Saghar Daeiri

Beautiful, Spacious, Assured

Desperate Struggle for Uniqueness
Helia Darabi

Mass media is integrated into the context of late modernity everyday life, a zone of imposed ideology and taste-making, bringing on a false sense of awareness and freedom using the advertising means. This is the issue referred to in Saghar Daeeri’s recent painting series, Beautiful, Spacious, and Assured, which deals with fashion as a major aspect of this taste-making system, in one of its most exaggerated manifestations.
As Pierre Bourdieu maintains, fashion and gesture communicate much about the individual's character and social class, bestowing the body a major part in determining notions of success, wealth and fortune. In his observations, Bourdieu valued the individuals as actors in social scene, identifying the adaptation of objective possibilities into individual subjectivities as "Habitus". Habitus is a means to initiate individuals' social game which is represented through various aspects of human interaction with the world, including clothing.
Daeeri, for whom the main actors of paintings are present-day young women of the capital, depicts this social game, focusing on the significant role of television media in its development. Her women protagonists illustrate a frustrating repetitiveness, which is in sharp contrast with their extravagant fashion and style. Each of them believes in the freedom and creativity of her choice of dress and make-up; however, their striking sameness, as shown in the paintings, reveal a piteous monotony despite desperate struggle for uniqueness. Regardless of their identical appearance, these women may not be of the same social or economic class, but they all follow the same social structure with particular rules and policies, one significantly mediated by television media.
The role of television broadcasting in shaping identities in contemporary Iran has complex and paradoxical aspects. The emergence of multiple overseas satellite channels and their competition with official broadcasting has been of considerable significance especially in recent years. Daeeri’s paintings especially refer to “Farsi One”, a Dubai-based satellite channel, which enjoyed a sudden, widespread popularity all over Iran. Wide-ranging identification with characters of the serial movies, especially among women, expands the influence of the stories throughout the everyday life, manifesting in imitating the fashion and lifestyle, even calling friends and families with the characters’ names. In this same manner, the advertised goods communicate common codes about wealth, stylishness, class and power, contributing to the procedure of valuing people based on their possessions. It seems that, although the advertisement strategies have now gone farther than patriarchal principles and values, offering woman more active, adventurous products, the actual “freedom of choice” has hardly improved.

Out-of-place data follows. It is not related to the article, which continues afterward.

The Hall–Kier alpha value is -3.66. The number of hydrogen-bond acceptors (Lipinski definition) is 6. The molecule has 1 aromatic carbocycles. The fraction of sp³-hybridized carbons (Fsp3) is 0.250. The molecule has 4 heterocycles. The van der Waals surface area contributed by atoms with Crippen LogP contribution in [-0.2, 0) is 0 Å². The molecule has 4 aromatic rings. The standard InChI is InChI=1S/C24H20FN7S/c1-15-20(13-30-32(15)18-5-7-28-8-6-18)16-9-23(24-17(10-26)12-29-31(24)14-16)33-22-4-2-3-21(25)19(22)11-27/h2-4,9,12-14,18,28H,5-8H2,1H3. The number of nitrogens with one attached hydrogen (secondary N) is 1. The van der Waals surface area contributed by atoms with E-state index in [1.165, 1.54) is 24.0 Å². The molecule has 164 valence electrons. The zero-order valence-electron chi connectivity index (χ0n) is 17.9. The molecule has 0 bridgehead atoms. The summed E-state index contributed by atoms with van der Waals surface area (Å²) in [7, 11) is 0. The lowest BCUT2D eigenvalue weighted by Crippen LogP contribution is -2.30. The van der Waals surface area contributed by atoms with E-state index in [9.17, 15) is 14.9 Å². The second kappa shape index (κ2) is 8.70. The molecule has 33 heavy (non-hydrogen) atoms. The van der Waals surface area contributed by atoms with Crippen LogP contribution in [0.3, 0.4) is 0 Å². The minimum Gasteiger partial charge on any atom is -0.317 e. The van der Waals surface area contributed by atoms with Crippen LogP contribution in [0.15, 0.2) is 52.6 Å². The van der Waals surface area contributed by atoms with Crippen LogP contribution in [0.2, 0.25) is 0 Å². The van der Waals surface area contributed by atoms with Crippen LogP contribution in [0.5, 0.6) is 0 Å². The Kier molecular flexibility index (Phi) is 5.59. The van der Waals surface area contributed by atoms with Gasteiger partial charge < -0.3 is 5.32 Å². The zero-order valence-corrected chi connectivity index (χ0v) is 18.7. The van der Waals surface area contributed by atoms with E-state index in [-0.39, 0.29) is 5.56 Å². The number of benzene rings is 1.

This impact and its role in developing the illusion of freedom constitutes the main grounds of Daeeri’s observation. The paintings are based on flat, sequential compositions, conforming to the structure of the televised image, and showing considerable difference comparing to the previous series, Passages, obviously grounded on depth and perspective. The horizontal lines refer to the noises and interferences. Motifs like extra-long artificial nails, details of luxurious cars along with extravagant makeups and violent acts of makeup artists dominant the paintings. The grotesque representation of the women takes them far away from serving a gender gaze. Any potential male character is replaced with phallic, pointed elements. The victorious face of the Korean woman whose kitsch domestic serial movies have received such an unexpected welcome thanks to the official limitations in Iran, adds another critical level to the piece.
The exaggerated statement of the artist seems explicable when facing the actual cases with all their embellished, stylized appearances. However, it seems that the shock of this encounter has hindered objective observation, as extreme contrasts and dark colors show levels of prejudice. Dealing with such social subject may have led to better results using more immediate media, like photography, instead of such painterly approach. Nevertheless, the paintings overall show a promising career, making a practical relation to the artist’s previous series.